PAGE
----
Friday, April 20, 2012

Back in September of 2005, on the first day of school,
Martha Cothren, a social studies school teacher at Robinson High School in
Little Rock , did something not to be forgotten. On the first day of
school, with the permission of the school superintendent, the principal
and the building supervisor, she removed all of the desks out of her

When the first period kids entered the room they
discovered that there were no desks. 

'Ms. Cothren, where're our desks?' 

She replied, 'You can't have a desk until you tell me how
you earn the right to sit at a desk.' 

They thought, 'Well, maybe it's our grades.' 

'No,' she said. 

'Maybe it's our behavior.' 

She told them, 'No, it's not even your behavior.' 

And so, they came and went, the first period, second
period, third period. Still no desks in the classroom. 

By early afternoon television news crews had started
gathering in Ms. Cothren's classroom to report about this crazy teacher
who had taken all the desks out of her room. 

The final period of the day came and as the puzzled
students found seats on the floor of the deskless classroom, Martha
Cothren said, 'Throughout the day no one has been able to tell me just
what he/she has done to earn the right to sit at the desks that are
ordinarily found in this classroom. Now I am going to tell you.'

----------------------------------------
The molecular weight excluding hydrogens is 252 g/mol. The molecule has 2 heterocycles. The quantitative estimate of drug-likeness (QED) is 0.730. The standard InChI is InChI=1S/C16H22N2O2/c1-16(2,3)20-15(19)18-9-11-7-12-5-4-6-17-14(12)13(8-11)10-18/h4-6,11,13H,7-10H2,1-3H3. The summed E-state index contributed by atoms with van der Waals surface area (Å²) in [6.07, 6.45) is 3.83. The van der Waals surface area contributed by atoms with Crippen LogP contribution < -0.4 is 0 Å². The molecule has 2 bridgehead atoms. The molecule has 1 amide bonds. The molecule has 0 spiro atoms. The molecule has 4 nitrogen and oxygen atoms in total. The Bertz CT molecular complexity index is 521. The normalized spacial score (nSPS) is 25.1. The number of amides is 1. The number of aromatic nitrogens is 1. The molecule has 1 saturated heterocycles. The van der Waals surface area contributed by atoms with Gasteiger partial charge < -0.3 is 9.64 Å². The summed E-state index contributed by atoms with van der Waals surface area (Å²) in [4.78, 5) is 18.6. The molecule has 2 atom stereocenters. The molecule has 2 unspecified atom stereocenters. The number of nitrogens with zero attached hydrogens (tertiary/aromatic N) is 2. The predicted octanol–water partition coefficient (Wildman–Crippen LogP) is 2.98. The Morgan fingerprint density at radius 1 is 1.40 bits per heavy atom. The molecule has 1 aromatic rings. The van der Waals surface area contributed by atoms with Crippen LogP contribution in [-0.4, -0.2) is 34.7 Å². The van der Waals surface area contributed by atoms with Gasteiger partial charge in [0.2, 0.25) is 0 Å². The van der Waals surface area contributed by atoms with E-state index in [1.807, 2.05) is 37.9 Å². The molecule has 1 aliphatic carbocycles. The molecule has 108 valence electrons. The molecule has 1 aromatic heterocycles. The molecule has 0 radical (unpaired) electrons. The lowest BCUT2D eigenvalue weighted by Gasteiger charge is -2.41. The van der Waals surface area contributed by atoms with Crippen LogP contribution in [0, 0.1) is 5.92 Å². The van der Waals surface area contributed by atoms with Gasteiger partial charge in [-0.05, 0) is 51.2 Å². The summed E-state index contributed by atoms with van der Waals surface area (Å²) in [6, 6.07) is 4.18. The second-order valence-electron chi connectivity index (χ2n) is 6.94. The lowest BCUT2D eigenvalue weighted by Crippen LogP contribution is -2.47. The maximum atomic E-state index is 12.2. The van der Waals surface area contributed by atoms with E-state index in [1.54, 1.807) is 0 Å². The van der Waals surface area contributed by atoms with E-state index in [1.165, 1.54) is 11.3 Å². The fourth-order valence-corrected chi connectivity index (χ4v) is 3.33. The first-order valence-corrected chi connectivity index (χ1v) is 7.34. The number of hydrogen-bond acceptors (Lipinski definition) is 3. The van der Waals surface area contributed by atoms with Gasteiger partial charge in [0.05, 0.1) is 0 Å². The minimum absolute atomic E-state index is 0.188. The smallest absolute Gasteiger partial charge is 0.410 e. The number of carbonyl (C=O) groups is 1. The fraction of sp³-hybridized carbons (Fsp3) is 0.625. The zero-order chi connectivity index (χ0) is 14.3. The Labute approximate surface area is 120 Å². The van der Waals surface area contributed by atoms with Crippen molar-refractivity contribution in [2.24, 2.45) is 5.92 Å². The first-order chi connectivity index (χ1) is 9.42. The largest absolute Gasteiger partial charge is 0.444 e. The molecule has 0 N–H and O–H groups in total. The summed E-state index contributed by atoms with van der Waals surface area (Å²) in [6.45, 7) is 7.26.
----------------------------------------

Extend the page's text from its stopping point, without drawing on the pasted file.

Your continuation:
At this point, Martha Cothren went over to the door of
her classroom and opened it. 

Twenty-seven (27) U.S. Veterans, all in uniforms, walked
into that classroom, each one carrying a school desk. The Vets began
placing the school desks in rows, and then they would walk over and stand
alongside the wall. By the time the last soldier had set the final desk
in place those kids started to understand, perhaps for the first time in
their lives, just how the right to sit at those desks had been earned. 

Martha said, 'You didn't earn the right to sit at these
desks. These heroes did it for you. They placed the desks here for you.
Now, it's up to you to sit in them. It is your responsibility to learn,
to be good students, to be good citizens. They paid the price so that you
could have the freedom to get an education. Don't ever forget it.' 

Monday, April 16, 2012

Africa Teach's Mission is to empower children and families of our global society with the opportunities of education, media technology, and human services.

Africa Teach empowers the children of Africa through unconditional love, support, education, and inspiration to break the cycle of poverty that shackles them to a life with limited opportunities. We base this on the view that a child is a being of body, mind, and spirit. We work to educate the whole child so that he or she grows up with vitality and initiative for the future. We help children transform their dreams into reality, by being the bridge to their right to education, opportunity, and a healthy life with dignity and hope.